"Laying down a Sovereign": How the British Press Reported on Queen Victoria’s First Pregnancy

 

It is a truism that the Victorians were prudish about pregnant bodies. Our lecture questions this assumption through a case study of Queen Victoria’s very public pregnancy with her first child. We track discussions of Victoria’s pregnancy from mere weeks after her marriage in February 1840 to Princess Victoria’s birth in November 1840. During this period, Victoria’s pregnant body was subject to considerable scrutiny from the national press, ranging from gossip about her possible pregnancy less than a month after her marriage to scurrilous comments about her sex life.


Dr. Leighton and Dr. Surridge

Drs. Leighton and Surridge are both professors in the Department of English at UVic, specializing in Victorian literature and periodicals. They have co-edited The Broadview Anthology of Victorian Prose 1832-1901 and Victorian Review (2006-16), they are co-authors of The Plot Thickens: Illustrated Victorian Serial Fiction from Dickens to Du Maurier (2019), and they have co-published numerous book chapters and articles. Their new project focusses on the representation of pregnancy in Victorian novels and the public press.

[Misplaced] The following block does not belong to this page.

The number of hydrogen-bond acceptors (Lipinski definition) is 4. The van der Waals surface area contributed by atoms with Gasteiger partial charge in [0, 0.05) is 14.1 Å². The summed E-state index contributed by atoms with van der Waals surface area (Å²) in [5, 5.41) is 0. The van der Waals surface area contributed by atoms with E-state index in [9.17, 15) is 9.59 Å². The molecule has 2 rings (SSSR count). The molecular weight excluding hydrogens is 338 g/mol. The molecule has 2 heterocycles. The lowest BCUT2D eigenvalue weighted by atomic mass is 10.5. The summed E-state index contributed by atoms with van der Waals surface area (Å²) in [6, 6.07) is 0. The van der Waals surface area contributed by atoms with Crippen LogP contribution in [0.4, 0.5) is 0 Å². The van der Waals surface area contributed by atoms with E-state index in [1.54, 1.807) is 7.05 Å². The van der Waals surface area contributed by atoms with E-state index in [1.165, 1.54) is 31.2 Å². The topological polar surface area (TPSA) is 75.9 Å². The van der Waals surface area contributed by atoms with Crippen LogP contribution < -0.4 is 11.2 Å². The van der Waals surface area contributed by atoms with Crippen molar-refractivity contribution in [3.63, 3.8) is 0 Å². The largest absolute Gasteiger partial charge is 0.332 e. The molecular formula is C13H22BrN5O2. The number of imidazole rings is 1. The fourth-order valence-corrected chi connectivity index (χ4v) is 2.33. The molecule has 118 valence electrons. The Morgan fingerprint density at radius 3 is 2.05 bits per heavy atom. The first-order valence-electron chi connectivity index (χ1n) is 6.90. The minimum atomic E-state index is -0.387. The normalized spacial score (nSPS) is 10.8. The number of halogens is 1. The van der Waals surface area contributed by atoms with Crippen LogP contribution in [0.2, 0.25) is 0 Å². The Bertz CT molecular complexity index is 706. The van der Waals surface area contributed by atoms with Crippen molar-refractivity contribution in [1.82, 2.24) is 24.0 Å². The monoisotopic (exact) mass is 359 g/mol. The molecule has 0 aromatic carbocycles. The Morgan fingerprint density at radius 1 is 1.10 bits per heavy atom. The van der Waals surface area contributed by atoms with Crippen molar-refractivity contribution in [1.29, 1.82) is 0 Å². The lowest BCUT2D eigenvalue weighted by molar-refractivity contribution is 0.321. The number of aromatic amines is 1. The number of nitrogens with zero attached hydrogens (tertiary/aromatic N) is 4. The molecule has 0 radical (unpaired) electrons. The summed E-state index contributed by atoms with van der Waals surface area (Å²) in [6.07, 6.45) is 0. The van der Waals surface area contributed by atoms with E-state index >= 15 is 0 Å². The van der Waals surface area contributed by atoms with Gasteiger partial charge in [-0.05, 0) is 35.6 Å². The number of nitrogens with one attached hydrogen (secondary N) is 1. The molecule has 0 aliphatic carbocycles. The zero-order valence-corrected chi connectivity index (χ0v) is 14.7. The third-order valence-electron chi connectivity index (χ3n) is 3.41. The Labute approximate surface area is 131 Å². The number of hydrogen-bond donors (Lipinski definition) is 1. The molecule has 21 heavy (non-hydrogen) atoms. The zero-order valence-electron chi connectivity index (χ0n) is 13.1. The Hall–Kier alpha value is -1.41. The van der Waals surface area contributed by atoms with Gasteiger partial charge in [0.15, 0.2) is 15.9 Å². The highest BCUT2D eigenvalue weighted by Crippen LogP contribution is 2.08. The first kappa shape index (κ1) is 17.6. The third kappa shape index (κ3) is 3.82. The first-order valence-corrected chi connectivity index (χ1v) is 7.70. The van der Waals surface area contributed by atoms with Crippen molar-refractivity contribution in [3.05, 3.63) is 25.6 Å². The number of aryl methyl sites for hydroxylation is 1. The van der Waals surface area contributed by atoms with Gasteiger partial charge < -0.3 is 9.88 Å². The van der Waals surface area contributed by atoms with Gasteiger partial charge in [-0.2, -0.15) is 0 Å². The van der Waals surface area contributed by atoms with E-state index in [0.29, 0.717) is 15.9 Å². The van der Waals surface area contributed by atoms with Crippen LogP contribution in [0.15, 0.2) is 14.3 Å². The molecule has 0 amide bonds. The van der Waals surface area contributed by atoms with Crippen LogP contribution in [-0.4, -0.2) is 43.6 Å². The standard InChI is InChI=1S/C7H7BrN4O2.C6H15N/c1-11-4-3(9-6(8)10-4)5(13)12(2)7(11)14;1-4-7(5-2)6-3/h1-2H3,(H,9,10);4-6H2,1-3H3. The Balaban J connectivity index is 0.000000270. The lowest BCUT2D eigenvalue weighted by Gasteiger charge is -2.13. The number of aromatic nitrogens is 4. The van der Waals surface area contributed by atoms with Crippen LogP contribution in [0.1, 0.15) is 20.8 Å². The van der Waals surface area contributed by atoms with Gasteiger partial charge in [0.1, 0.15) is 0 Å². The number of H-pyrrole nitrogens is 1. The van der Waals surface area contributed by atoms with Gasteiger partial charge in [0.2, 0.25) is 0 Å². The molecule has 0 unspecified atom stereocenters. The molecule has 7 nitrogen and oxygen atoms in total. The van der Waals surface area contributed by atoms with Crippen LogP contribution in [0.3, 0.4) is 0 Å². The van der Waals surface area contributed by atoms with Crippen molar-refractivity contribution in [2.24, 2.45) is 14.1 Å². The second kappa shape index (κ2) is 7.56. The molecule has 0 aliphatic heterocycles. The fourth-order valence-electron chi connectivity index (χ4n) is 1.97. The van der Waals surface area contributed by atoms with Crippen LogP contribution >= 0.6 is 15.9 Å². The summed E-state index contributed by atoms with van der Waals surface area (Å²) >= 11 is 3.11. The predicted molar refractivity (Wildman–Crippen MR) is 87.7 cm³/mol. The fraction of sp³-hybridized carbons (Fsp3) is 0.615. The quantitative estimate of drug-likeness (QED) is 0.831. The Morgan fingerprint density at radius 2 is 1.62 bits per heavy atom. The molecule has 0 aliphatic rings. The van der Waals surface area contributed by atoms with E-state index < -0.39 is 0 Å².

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Research is continually reshaping the way we live and think. In these online talks you'll hear from distinguished members of the faculties at the University of Victoria and learn about their research interests. 

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